If you decided to read this article, you are probably one of the two:
a) You have no access to a saw and need to cut some wood
b) You are just curious to see which other options of cutting wood there are

Correct?

Whichever group you are a part of, this article will hopefully answer all your questions. Granted, a saw is probably the best tool for cutting wood, whether it be a miter saw, chainsaw or the good old back saw. After all, it is why it was invented.

But there will always be situations where you either can’t use a saw, or you don’t want to. In this article, I will talk about some of the most popular ways to cut wood without a saw.

Some are pretty popular and used often, while others are very peculiar you and I will probably never use them. Still, they are good to know, if only to surprise your friends with the knowledge.

Ax

Remember the good old times when people used actually to work hard to cut a piece of wood? From where I’m from, we still use the old-fashioned Axe and prefer it over Saw in the first place. The good thing about using ax is that it has dual benefits. First, you get the job done of cutting woods, and secondly, and most importantly you end up exercising your body at the same time.

The thing about using ax is that it requires technique. A precise and consistent cut is what makes an ax most efficient. But, even if you don’t have the best skills, you can make up for that with good sharpness of the ax. A well-sharpened ax can help you to cut down any wood irrespective of its thickness. The only factor you have to be aware of is its time consumption aspect and the amount of hard work involved in it.

Now, when you proceed to use the Axe for cutting wood, you must first draw or set a line of reference along which you intend to cut the wood. After doing that proceed to cut the wood into small parts as close to the reference line as possible. Remember that consistent hit or blow on the same place is the key to cut the wood with minimal stress and ease. Repeat the same thing continuously until you cover the whole wood surface.
Once you have covered one side of the wood, repeat the same procedure on the other end of the wood. Repeat this process multiple times till the wood becomes weak and breaks (in almost equal proportion)

You will need to repeat the same procedure over and over again depending on the thickness of the wood you’re cutting. The more the thickness of the wood, the more time you will have to repeat this step.

Once the wood breaks under the force of your ax, you can use the same for trimming the edges of the wood. But, machetes or anything smaller and lighter is better for good trimming, especially if you are working on a home furniture DIY.

Knife

A knife is something that most people don’t relate to cutting woods. The problem is that people often limit the application of knife due to its small size. But, with a properly sharpened knife, you can easily use it for cutting wood. But, keep in mind that this will be limited to thin-sized wood. For example: if you have a long piece of wood that exceeds more than what you require, you can use your well-sharpened knife to cut that small extra length (on the thinner edge)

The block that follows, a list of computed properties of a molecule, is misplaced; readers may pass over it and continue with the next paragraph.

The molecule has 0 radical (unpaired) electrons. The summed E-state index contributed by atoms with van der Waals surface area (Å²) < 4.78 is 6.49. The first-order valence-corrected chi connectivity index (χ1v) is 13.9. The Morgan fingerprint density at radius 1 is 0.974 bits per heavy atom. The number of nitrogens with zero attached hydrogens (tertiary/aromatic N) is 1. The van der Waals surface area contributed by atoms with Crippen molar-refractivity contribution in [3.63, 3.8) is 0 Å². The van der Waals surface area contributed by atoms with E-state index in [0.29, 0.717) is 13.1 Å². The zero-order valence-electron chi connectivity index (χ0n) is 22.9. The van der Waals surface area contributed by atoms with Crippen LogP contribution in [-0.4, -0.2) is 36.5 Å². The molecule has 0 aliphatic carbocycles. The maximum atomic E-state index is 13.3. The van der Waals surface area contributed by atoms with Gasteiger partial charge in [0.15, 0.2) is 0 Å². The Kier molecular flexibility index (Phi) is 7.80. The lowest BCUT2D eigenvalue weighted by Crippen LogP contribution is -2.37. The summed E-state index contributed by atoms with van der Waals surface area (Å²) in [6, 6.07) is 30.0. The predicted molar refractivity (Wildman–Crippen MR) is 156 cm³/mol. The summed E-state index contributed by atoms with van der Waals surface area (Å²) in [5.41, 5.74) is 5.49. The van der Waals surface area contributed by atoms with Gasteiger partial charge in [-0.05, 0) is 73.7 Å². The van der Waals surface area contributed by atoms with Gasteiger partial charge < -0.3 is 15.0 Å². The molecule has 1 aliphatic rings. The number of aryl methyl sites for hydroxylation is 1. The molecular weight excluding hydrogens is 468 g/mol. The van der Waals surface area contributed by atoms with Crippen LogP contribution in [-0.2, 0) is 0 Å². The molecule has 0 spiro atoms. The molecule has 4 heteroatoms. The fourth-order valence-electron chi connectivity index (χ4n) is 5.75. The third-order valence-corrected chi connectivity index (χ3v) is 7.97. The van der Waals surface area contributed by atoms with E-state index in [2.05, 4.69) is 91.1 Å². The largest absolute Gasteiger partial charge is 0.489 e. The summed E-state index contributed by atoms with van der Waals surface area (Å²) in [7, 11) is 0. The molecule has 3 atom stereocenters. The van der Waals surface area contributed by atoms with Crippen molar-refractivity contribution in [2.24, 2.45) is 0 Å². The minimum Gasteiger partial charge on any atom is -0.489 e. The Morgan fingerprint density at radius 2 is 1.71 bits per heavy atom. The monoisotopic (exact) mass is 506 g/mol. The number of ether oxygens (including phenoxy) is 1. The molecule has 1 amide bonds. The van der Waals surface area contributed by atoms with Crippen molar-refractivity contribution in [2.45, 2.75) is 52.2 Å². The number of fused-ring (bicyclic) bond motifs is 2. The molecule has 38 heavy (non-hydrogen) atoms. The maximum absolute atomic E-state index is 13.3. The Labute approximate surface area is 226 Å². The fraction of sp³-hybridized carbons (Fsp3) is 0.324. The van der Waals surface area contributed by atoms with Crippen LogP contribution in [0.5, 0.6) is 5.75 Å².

There are various methods you can approach to cut wood using a well-sharpened knife. One of the simplest methods is the “Slanting technique.” This technique involves cutting the wood firmly while holding the part of the wood which you need to cut. This created a kind of a slanted angle to allow you to cut the wood more comfortably and with minimal difficulty.
After cutting the wood, you can then trim the rough edge’s using the same knife for better consistency and smooth finishing

There is another method where you can cut the wood from all side using a reference line (same as what you do for ax). Once you have made significant cuts around the entire line of the wood, and it’s relatively easier to break, you can snap it using your hands. This, of course, will produce rougher edges, and you would need to spend a significant amount of time in trimming the rough edges.

Using the knife for cutting wood works well with thin wood that you would need for small DIY projects, or even for adding minor details to your home improvement furniture DIY’S

Machete

Like ax, Machete is also one of those wood cutting tools that are preferred ahead of Saw in many areas. Machetes are lighter and give you more flexibility and control over the wood cutting process. Most Carpenters, in particular, prioritize using Machete because of their capability to cut wood of any thickness. It is also more useful and efficient for cutting raw woods. Similar to Axe, using Machete for cutting wood also acts as a good exercising technique as it requires a good deal of your upper body strength to execute it correctly.

A well-sharpened machete can be used for cutting any thickness of wood, but traditionally carpenters use it for cutting low-medium sized thickness of the wood. This is mainly because of the time-consuming factor.

For cutting wood with a machete, there are several ways you can approach. The simplest method is identical to the “knife method.” You first make a line of reference around the wood where you want to make the cut. But, unlike the knife, you don’t have to hold the part of the wood you don’t require since you are dealing with significantly larger wood. You can then use your machete to cut small bits around the line. Do this until the wood becomes weak and easy to break. You can either use the machete of your foot to break the wood after it becomes weak. After that, you can use the machete to trim off the rough edges as well.